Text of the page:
Achieving this is no simple task. Egypt’s financial ministries provide optimistic growth and development data, present themselves as having an unfailing ability to deal with any economic crisis – whether it be the coronavirus pandemic or the war in Ukraine. They unveil grandiose plans for the construction of tens of thousands of housing units and the privatization of government companies, including those owned by the military. From the reports issued by international credit rating agencies such as Fitch and S&P, they cherry-pick the positive parts and gloss over everything else.

But a more detailed study of the government data presents a much gloomier picture. One recent example is a leaked report that contains the true figures on the government’s purchase of domestic wheat. In March, it asked farmers to sell it 60 percent of their harvest to help the government overcome a wheat shortage and rise in global grain prices as a result of the war in Ukraine.

A stall in Cairo, this year.Credit: Joost J. Bakker

In order to sweeten the deal, the government offered farmers a relatively high price of about 5,800 Egyptian pounds ($315) a ton. Officials expected that they would be able to buy 6 million tons of wheat domestically, up from 3.5 million tons last year, thus preventing any flour shortages due to the war.

However, most farmers rejected the government’s offer, which was still about 3,000 Egyptian pounds below the price in the global market. Instead, they preferred to keep the harvests for themselves, even to feed it to their livestock because the price of fodder has risen so dramatically.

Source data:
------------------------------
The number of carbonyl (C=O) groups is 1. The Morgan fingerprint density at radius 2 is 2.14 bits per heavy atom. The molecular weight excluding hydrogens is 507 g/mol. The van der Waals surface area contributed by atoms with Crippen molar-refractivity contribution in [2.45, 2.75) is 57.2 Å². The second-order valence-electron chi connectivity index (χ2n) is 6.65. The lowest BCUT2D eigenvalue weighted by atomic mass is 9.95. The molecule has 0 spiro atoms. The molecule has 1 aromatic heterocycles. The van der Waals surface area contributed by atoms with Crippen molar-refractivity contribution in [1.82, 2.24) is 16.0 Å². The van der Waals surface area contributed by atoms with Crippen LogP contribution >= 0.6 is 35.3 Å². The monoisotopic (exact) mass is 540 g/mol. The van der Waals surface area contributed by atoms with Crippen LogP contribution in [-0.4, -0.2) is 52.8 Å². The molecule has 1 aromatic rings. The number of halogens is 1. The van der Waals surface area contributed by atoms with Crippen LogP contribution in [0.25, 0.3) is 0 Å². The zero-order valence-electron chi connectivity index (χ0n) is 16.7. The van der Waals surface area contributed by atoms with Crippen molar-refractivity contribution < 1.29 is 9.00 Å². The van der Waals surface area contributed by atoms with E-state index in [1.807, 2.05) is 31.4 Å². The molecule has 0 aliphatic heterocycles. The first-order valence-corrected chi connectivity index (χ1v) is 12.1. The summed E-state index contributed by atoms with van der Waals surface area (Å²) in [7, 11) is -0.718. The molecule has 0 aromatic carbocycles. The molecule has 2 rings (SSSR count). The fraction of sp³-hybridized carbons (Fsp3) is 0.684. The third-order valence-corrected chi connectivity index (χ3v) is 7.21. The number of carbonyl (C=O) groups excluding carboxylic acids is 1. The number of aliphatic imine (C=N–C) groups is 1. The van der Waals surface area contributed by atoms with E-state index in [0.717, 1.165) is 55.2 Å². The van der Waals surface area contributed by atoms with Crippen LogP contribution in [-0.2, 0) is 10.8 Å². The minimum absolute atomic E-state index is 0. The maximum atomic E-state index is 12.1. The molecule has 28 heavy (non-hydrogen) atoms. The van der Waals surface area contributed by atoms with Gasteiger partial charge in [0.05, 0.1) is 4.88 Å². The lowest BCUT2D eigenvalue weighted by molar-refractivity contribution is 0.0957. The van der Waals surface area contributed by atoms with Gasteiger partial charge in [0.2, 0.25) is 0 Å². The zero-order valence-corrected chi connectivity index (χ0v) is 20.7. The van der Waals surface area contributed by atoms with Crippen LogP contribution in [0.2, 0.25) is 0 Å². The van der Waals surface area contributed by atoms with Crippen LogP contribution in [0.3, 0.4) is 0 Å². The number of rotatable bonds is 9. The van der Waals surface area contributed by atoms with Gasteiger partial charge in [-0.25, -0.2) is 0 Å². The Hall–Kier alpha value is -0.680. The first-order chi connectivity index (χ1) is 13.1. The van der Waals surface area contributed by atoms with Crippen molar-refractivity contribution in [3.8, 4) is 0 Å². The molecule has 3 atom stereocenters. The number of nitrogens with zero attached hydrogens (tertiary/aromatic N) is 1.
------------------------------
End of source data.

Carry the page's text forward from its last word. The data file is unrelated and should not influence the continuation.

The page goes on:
As a result, the government won’t be able to supply flour to feed its 105 million citizens at the low prices it was counting on – with serious implications for the state budget.

‘Bankruptcy is inevitably coming’

The longer-term effect of this policy failure can be seen in a fascinating report released last month by the Egyptian Institute for Studies, whose headquarters in Istanbul offer it more leeway than its peers operating in Egypt.

Egypt's Central Bank headquarters are seen in downtown Cairo, Egypt, in March. Credit: MOHAMED ABD EL GHANY/ REUTERS

The study, which was written by Dr. Ahmed Zikrallah, predicts that Egypt will be forced to borrow $74 billion this year and perhaps more than $110 billion in the 2024-25 fiscal year, adding to the public debt that currently stands at more than $360 billion. Debt will ultimately reach half a trillion dollars, the report predicts.

What this means is that most of the government’s budget will have to be used to service debt. “The Egyptian economy has fallen in the vicious circuit of loan rotation, which means new borrowing to repay interests of old loans,” Zikrallah writes. “Egypt’s declaration of economic bankruptcy is inevitably coming.”